Oneirology is the study of dreams. The Cunninlynguists made this album no different. The progression is laid out like a dream, from the first track “Predormitum” (falling asleep) to “Hypnopomp” (waking up) and the last song “Embers”, representing recalling one’s dream.
While reminiscent of the Cunninlynguists’ last two releases, “Oneirology” is distinct. Conceptually, it is very different than their previous albums. It portrays a mass dream of humanity, projecting what the Cunninlynguists believe is important, through symbol and allusion. This is very refreshing, as many artists explore new avenues they seem to loose touch. However the Cunninlynguists carry on the consistency of already amazing work, even with new flavor.
The instrumentals for “Oneirology” are razor sharp. While they’re original, the samples are apt to induce nostalgia. Not over produced with a lot of bells and whistles, but every little sound bite and effect moves cogs in ones mind. Some of the most effective being the vocal samples in “Get Ignorant”. However those in “Murder” and “My Habit” are almost equally as stirring.
Most of the lyrics deliver an upper-cut of a punchline every other bar. Which becomes obvious after listening to “Predormitum”. As the first song it sets the tone of lyrical crescendo that permeates the rest of the album. The order of songs is keenly organized, drawing you in more and more until the very last one. “Darkness” being one of the most powerful tunes, is second. Leaving you defenseless against the need to listen to the rest of the album. Anna Wise’s feature on that song was not only soulful but necessary. As well as lacking any pretension that’s found in a lot of cross genre collaborations (at least ones contrived for commercial success). However, neglecting to mention Bianca Floyd’s oration in “Hypnopomp”, would be criminal. Her mix of stirring words and stern voice is incredibly moving. This isn’t to say the other artists featured aren’t worth mentioning but those two are exceptional.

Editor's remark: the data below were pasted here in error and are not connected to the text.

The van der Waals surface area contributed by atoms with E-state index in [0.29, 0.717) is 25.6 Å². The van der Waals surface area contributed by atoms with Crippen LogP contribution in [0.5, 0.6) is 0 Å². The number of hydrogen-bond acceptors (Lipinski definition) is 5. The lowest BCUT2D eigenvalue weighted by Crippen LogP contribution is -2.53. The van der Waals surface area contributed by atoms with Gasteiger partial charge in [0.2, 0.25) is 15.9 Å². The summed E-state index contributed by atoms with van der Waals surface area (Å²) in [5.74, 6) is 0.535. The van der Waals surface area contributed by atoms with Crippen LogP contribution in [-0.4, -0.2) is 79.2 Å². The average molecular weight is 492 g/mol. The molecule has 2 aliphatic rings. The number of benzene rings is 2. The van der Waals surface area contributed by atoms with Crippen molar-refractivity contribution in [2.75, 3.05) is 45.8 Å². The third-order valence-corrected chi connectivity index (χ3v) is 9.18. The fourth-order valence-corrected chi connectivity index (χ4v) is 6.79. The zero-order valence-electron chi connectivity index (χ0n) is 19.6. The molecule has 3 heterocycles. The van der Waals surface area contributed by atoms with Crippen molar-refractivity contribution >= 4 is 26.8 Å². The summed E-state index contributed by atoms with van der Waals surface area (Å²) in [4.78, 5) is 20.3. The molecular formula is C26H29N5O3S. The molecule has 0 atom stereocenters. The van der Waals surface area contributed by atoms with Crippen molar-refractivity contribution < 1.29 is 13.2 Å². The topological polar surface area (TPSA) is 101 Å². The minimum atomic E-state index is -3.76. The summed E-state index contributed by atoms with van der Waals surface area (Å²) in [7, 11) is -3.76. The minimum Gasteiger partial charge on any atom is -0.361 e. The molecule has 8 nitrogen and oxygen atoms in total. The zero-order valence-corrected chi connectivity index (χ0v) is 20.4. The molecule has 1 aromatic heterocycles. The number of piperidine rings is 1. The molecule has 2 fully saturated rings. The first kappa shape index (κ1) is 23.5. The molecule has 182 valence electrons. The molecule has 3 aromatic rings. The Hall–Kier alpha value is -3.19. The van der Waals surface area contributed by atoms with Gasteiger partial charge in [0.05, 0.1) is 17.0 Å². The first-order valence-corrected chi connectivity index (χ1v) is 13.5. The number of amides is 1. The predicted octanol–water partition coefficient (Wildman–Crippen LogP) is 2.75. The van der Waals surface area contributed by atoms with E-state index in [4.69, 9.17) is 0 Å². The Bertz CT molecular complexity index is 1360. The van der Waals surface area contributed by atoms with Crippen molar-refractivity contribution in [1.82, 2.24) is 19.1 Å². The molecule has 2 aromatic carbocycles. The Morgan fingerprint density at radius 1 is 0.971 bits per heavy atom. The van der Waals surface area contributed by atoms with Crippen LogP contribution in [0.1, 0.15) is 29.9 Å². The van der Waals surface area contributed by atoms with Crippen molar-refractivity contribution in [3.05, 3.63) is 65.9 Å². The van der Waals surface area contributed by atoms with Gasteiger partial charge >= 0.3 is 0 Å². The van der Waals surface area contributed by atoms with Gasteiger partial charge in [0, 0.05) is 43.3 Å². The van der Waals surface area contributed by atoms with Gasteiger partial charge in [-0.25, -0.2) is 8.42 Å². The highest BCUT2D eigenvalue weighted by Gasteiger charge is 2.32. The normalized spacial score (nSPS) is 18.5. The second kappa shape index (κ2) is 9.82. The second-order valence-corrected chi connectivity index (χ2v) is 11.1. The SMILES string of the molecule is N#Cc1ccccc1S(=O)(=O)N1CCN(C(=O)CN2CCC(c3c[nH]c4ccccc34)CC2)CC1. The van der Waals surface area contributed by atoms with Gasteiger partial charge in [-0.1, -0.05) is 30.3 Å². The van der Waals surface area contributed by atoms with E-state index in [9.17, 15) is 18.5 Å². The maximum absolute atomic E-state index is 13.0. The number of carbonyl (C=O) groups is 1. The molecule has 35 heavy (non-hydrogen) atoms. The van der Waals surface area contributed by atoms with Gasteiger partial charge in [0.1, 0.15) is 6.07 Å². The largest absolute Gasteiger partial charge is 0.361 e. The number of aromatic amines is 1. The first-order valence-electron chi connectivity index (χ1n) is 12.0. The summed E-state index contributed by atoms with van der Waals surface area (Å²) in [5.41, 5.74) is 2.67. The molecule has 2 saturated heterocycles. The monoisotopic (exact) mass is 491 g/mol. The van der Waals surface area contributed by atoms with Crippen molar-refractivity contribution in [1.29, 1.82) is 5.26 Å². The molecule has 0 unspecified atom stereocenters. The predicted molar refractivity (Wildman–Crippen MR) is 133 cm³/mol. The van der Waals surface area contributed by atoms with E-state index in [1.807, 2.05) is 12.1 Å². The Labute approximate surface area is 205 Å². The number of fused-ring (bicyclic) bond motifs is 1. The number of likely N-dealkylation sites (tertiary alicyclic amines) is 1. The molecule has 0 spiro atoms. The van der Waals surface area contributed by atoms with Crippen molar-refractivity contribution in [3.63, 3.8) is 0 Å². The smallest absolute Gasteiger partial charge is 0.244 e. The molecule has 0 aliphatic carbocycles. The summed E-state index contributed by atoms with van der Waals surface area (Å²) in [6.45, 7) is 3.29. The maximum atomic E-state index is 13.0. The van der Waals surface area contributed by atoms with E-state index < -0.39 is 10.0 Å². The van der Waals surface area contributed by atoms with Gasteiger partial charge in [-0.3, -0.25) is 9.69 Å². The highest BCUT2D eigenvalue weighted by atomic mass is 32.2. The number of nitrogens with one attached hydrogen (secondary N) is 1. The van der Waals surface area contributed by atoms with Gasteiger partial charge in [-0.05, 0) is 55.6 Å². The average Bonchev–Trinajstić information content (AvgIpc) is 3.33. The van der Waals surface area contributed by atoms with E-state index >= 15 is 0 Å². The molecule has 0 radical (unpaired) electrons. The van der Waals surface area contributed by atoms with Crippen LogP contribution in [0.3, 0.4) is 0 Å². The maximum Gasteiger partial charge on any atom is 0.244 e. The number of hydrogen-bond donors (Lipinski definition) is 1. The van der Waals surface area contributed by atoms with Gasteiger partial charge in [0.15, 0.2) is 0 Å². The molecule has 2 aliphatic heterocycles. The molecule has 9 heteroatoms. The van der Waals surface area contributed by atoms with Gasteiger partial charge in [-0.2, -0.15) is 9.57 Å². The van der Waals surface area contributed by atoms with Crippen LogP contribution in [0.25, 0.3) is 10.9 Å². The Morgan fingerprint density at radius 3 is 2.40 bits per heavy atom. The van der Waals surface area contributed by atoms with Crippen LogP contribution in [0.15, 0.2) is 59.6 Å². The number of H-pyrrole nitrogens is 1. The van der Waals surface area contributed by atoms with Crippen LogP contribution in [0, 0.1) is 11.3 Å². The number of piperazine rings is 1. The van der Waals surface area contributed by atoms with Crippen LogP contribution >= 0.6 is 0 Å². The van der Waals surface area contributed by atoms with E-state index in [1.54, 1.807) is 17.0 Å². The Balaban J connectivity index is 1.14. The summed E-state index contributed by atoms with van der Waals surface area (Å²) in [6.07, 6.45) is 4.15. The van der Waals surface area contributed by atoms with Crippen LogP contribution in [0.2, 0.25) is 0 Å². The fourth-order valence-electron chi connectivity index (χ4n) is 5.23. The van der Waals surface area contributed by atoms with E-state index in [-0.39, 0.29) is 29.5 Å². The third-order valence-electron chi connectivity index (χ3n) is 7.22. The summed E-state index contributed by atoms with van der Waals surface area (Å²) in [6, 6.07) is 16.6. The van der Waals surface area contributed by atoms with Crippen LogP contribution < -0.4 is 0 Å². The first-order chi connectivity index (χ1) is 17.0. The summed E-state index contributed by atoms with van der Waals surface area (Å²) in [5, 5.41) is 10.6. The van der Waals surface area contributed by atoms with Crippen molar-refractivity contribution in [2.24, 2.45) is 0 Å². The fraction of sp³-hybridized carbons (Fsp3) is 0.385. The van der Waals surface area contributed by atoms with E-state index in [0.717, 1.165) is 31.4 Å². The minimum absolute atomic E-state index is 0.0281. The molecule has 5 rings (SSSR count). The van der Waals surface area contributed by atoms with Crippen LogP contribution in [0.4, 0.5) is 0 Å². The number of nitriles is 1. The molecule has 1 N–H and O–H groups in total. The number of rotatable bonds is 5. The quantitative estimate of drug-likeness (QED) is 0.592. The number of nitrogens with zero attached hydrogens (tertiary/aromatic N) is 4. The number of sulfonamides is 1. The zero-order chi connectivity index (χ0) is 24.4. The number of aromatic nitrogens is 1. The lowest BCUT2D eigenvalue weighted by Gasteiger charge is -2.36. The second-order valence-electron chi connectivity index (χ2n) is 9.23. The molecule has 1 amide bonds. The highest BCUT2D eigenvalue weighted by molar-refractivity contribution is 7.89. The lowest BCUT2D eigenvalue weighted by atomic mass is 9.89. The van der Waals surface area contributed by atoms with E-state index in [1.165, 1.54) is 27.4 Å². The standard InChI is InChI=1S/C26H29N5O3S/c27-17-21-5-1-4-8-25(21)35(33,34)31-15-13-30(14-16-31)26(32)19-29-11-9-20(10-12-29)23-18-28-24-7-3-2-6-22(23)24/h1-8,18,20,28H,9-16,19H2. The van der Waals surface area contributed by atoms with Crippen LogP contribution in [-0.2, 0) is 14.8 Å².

To say this “Oneirology” is an alright album would be an understatement. Perhaps if you want to hear something like “Will Rap for Food” you’ll be slightly confused but not disappointed. The thoughtfulness, and the Cunninlynguists’ sense not to stray too far from what they know will please old and new fans alike.